Wake-up call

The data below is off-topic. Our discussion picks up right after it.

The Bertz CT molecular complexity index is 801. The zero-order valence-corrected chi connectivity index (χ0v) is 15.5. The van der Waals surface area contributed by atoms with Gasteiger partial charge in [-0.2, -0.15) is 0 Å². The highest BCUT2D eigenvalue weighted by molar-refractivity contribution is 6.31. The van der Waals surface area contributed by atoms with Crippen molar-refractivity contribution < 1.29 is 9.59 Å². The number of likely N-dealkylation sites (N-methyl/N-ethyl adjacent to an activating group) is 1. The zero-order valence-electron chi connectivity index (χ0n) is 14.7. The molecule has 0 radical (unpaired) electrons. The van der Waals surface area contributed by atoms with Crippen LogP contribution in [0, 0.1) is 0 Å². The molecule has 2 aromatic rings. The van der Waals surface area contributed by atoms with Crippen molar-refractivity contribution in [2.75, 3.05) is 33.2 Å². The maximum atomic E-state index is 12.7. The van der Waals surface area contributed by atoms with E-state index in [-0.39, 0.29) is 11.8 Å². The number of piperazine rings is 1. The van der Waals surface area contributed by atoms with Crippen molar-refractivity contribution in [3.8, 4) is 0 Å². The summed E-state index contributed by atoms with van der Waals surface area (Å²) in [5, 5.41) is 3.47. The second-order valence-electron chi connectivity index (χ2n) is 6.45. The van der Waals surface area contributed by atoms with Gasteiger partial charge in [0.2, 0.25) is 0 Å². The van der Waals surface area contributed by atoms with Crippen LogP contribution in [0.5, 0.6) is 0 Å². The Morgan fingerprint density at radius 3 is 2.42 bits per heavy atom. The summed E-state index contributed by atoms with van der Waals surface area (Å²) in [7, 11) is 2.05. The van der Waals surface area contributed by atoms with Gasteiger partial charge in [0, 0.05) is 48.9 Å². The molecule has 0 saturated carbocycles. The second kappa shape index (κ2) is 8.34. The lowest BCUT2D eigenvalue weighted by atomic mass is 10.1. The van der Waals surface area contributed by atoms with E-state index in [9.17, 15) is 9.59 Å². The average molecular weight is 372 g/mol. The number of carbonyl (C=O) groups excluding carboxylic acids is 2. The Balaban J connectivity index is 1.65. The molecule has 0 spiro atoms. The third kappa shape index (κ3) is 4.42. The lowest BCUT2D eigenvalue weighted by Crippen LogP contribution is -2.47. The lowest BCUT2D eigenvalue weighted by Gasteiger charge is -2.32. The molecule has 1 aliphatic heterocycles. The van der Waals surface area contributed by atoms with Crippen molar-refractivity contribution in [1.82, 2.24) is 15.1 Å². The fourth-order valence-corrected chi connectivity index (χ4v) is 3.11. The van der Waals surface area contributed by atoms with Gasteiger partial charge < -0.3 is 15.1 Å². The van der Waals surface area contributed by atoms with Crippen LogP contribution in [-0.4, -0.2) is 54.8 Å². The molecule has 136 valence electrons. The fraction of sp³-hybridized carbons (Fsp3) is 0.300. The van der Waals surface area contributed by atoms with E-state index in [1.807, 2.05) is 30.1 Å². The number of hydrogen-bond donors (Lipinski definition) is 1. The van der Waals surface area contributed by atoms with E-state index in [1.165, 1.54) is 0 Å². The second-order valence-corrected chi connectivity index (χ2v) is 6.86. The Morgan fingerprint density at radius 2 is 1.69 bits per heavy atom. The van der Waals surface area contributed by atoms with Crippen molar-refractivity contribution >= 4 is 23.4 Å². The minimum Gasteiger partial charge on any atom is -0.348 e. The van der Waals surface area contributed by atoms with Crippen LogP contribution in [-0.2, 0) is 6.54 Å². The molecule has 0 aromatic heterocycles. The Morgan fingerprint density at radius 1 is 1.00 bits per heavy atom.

Legal perspectives: Section 222 Local Government Act 1972 In this feature cuts retrenchment case law Cashing in on opportunity Could local authority expertise help a Criminal Prosecution Service ravaged by cuts? Andrew Campbell-Tiech QC and Richard Heller make their case T here is a new debate about our criminal justice system, announced Kevin McGinty shortly after taking up his post as the most recent chief inspector of the Crown Prosecution Service (CPS). This time, it is not a debate about what we want from it, but rather what we can afford.1 This statement of the obvious is long overdue. The mantra of more for less emanating from every department of government but taken up most enthusiastically by the Ministry of Justice has decimated2 the CPS, which between 2010 and 2014 lost 29.8 per cent of its lawyers and 31.1 per cent of its administrative staff.3 As is to be expected, of course, the current incumbents of managerial positions within the CPS deny that such policies of attrition have dented the services capacity or morale.4 But the Court of Appeal has no doubt about the signicance of the statistics. In Zinga5, the Lord Chief Justice drew attention to the undeniable fact of: Retrenchment of state activity in many areas where the state had previously provided sufcient funds to enable state bodies to conduct such prosecutions. One consequence, as foreseen by the court, is: At a time when the retrenchment of the state is evident in many areas, including the funding of the Crown Prosecution Service and the Serious Fraud Ofce, it seems inevitable that the number of private prosecutions will increase.6 Expertise There is an untapped store of expertise that might well step into the breach. It lies in the prosecuting departments and investigative branches of local authorities. The skills required to disentangle an EC directive and gather the necessary evidence to prevent the mis-selling of medicines as cosmetic products or the mislabelling of foodstuffs, or the clocking of an odometer are the same as those deployed to uncover and prosecute any fraud. Local authorities have a wealth of relevant experience, but it is under-used. Why? Section 222 Local Government Act 1972 The inhibiting factor lies largely in a misunderstanding of the reach and purpose of section 222(1) of the Local Government Act 1972. This curiously drafted section, which begins Part XI of the Act, has the sub-heading Legal Proceedings. Its text has been much cited, but little examined. Power of local authorities to prosecute or defend legal proceedings Where a local authority considers it expedient for the promotion or protection of the interests of the inhabitants of their area they may prosecute or defend or appear in any legal proceedings and, in the case of civil proceedings, may institute them in their own name Subsection (1) contains four elements. The rst is that the power contained within section 222 is to be exercised by a local authority and no other legal person or body. The exercise of that power is by reference to a consideration of expediency. The expediency is the promotion or protection of interests. The interests are those of the inhabitants of the local authoritys area. Provided that the requirements set out in these four elements are satised, then the local authority may, by virtue of subsection 1(a), prosecute in any legal proceedings. Who decides? Hard-pressed authorities might consider that, rather than closing down otherwise successful and well-managed departments, they should offer their investigative and prosecutorial services to the wider market The decision-maker is the local authority, and not the court. A local authority has democratic accountability: courts do not. It is not for the courts, and particularly not for the criminal courts, to second guess the decisions of democratically elected and accountable bodies. The Court of Appeal (Civil Division) in LB Barking & Dagenham v Jones7 treated this proposition as self-evident. Lord Justice Brooke said: The issues that arise for our decision on this appeal can, in my judgment, be dealt with quite shortly. I will start with the second of the judges conclusions. Section 222 of the Local Government Act 1972 gives a local authority power to bring proceedings like these in their own name where they consider it expedient for the promotion or protection of the interests of the inhabitants of their area. It is for the local authority to make this judgment, not for the court, and the judge misdirected himself as to his proper role when he questioned whether the inhabitants of Barking were truly being served by the issue of these proceedings in the way which the section required, and impliedly gave the answer no to that question. The appeal concerned the refusal of the High Court at rst instance to grant the local authority an injunction to restrain repeated mis-selling. But the principle set out is applicable to all proceedings. Unfortunately, in 2002 the Divisional Court took a different view. In Brighton & Hove v Woolworths PLC8, Field, J held, without reference to Barking & Dagenham v Jones nor indeed any authority that in a case that involved alleged multiple breaches of a suspension order in respect of the sale of toy scooters country-wide: In my view, that South Gloucestershire, East Sussex and London had the power to prosecute for the alleged breaches of the suspension notice, which occurred in their areas and that the appellant had no such power. I also accept Mr Haggans submission that the appellant had no power to prosecute, in its own right, breaches of the suspension notice that occurred outside its area because such a prosecution could not ex hypothesi be expedient for the promotion or protection of the interests of the inhabitants of its area as required by section 222(1) of the 1972 Act. 9 Woolworths was clearly wrongly decided. A more respectful formulation is that it should be distinguished and conned to its own facts. This was the approach of the Divisional Court in R (on the application of Donnachie) v Cardiff Magistrates Court,10 and latterly, Justice Phillips, in Oldham MBC v Worldwide Marketing Solutions Ltd.11 S.222(1), the court held, should be broadly construed: It was not necessary for unlawful trading practices to be practiced upon or otherwise directly affect inhabitants of a local authoritys area in order for that authority to have power to bring proceedings by virtue of S.222(1): the subsection entitles the local authority to take a far broader view of the interests of the inhabitants of its area.12 Who may challenge? May a defendant in criminal proceedings brought by a local authority challenge the jurisdiction of his prosecutor by reference to section 222? This question was touched upon in Donnachie. The court observed that section 222 had been the subject of consideration on two occasions by the Court of Appeal, Criminal Division: Jarrett and Steward (unreported 30 January 1997) was concerned with the issue of whether a local authority could prosecute for a conspiracy to defraud, when the underlying offences were breaches of the 1968 Act. The prosecution had relied on section 222 of the 1972 Act. The defence had asserted that section 222 was limited to matters such as nuisance, highways and boundary disputes. The conviction was upheld. In giving the judgment of the court, Lord Justice Rose referred to the terms of section 222(1), and said: So far as that section is concerned, there is, in our judgment, no warrant for limiting in any way the words of the section which, on their face, are extremely wide. It is to be noticed that what is of signicance is whether the local authority consider it expedient for the protection of the interests of the inhabitants in the area. It is to be noted that they may prosecute any legal proceedings. In our judgment there is no warrant for limiting the words of that section in the way which (counsel) suggests. R v Richards [1999] Crim LR 598 was another case in which the local authority had charged an offence of conspiracy to defraud when the underlying offences were breaches of the 1968 Act. The prosecution, relying upon Jarrett v Steward (above) asserted that section 222 applied. The defence, relying on the decision of the Court of Appeal in Stokeon-Trent City Council v B and Q Retail Ltd [1983] 3 WLR 78, argued that there had to be specic consideration of, and reliance upon, section 222 before an information could be laid for conspiracy to defraud, and there was no evidence that such had been the case. The court ruled that: (i) It was not necessary to produce a written record to show that the relevant ofcial had specically considered that, in accordance with section 222, it was expedient to prosecute for the promotion or protection of the inhabitants of the councils area. The fact that the relevant ofcial must have considered that it was so expedient could be inferred, and it was hard to see how, in that case, the decision to prosecute for conspiracy to defraud could have been taken without taking into account the interests of the inhabitants of the area in not being deceived by a conspiracy to defraud, involving the clocking of second-hand cars that were exposed for sale in the area (ii) In addition, it was clear that the Court of Appeal in the Stoke-onTrent case, which was a civil case concerned with the power to take out an injunction for anticipated breach of the criminal law, had applied the maxim omnia praesumuntur rite esse actum that all things done were presumed to have been properly done, to comply with section 222 (iii) The maxim also applied in criminal proceedings13 The court in Donnachie did not go as far as to hold that a defendant in criminal proceedings could not invoke section 222 as a ground for a challenge to the jurisdiction of his prosecutor. Nonetheless, it is difcult to understand on what basis absent a peremptory assessment of the type made by the court in Woolworths such a challenge might succeed. A new direction If section 222 does not impose an articial geographic limitation upon the power of a local authority to prosecute, then the well of expertise that has been so carefully nurtured over so many years could relatively easily be deployed more widely for the benet of all. Hard-pressed authorities might consider that, rather than closing down otherwise successful and well-managed departments, they should offer their investigative and prosecutorial services to the wider market. This may include, but not be limited to, government departments that suffer the ravages of fraud but have insufcient in-house capability to address it. More contentiously, authorities might look at the burgeoning private prosecution sector, perhaps beginning with conscation and the proceeds of crime. This, after all, was the subject matter of Zinga. The Court of Appeal plainly regretted that austerity had brought our system to this point. Better new ways, new markets and new prosecutors, they held, than no prosecution at all. Footnotes: 1 Keynote speech, University of Salford, 2 December 2016. 2 Purists will note that the cuts are a decimation x 3 regrettably, the word is used in its modern sense. 3 HM Chief Inspector: Five Year Review and Annual Report 2014. 4 See, for example, the response of Alison Saunders, DPP, as reported on the BBCs File on Four, 15 Sept 2015 5 [2014] EWCA Crim 52 para 10 6 ibid para 50 7 30 July 1999 QBENI 1999/0035/1 Unreported 8 [2002] EWHC 2565 (Admin) 9 ibid para 33 10 [2009] EWHC 489 (Admin) 11 [2002] EWHC 2565 (Admin) 12 ibid para 33 13 [2009] EWHC 489 (Admin) 14 [2014] EWHC 1910 (Admin) 15 ibid para 19 16 Donnachie supra, paras 37 & 38 Credits Andrew Campbell-Tiech is a QC and Richard Heller a barrister at Drystone Chambers. 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